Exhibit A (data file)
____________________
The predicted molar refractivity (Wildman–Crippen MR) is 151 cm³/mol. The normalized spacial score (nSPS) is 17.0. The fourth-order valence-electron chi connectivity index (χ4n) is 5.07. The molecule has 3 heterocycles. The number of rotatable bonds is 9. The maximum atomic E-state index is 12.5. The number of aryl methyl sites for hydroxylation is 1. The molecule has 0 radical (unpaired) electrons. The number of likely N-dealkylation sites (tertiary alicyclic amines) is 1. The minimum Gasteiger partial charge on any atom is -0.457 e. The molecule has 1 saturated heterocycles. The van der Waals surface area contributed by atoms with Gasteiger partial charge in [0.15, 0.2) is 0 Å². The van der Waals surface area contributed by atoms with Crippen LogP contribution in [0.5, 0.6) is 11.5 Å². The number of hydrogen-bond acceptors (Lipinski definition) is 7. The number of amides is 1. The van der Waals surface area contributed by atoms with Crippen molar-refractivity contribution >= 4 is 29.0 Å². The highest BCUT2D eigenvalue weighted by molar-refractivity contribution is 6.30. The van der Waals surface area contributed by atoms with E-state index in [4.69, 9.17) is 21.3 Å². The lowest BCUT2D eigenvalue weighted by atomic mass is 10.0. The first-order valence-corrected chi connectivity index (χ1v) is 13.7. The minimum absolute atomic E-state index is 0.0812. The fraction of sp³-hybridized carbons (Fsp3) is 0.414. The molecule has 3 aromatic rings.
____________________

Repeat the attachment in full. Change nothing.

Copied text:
The predicted molar refractivity (Wildman–Crippen MR) is 151 cm³/mol. The normalized spacial score (nSPS) is 17.0. The fourth-order valence-electron chi connectivity index (χ4n) is 5.07. The molecule has 3 heterocycles. The number of rotatable bonds is 9. The maximum atomic E-state index is 12.5. The number of aryl methyl sites for hydroxylation is 1. The molecule has 0 radical (unpaired) electrons. The number of likely N-dealkylation sites (tertiary alicyclic amines) is 1. The minimum Gasteiger partial charge on any atom is -0.457 e. The molecule has 1 saturated heterocycles. The van der Waals surface area contributed by atoms with Gasteiger partial charge in [0.15, 0.2) is 0 Å². The van der Waals surface area contributed by atoms with Crippen LogP contribution in [0.5, 0.6) is 11.5 Å². The number of hydrogen-bond acceptors (Lipinski definition) is 7. The number of amides is 1. The van der Waals surface area contributed by atoms with Crippen molar-refractivity contribution >= 4 is 29.0 Å². The highest BCUT2D eigenvalue weighted by molar-refractivity contribution is 6.30. The van der Waals surface area contributed by atoms with E-state index in [4.69, 9.17) is 21.3 Å². The lowest BCUT2D eigenvalue weighted by atomic mass is 10.0. The first-order valence-corrected chi connectivity index (χ1v) is 13.7. The minimum absolute atomic E-state index is 0.0812. The fraction of sp³-hybridized carbons (Fsp3) is 0.414. The molecule has 3 aromatic rings.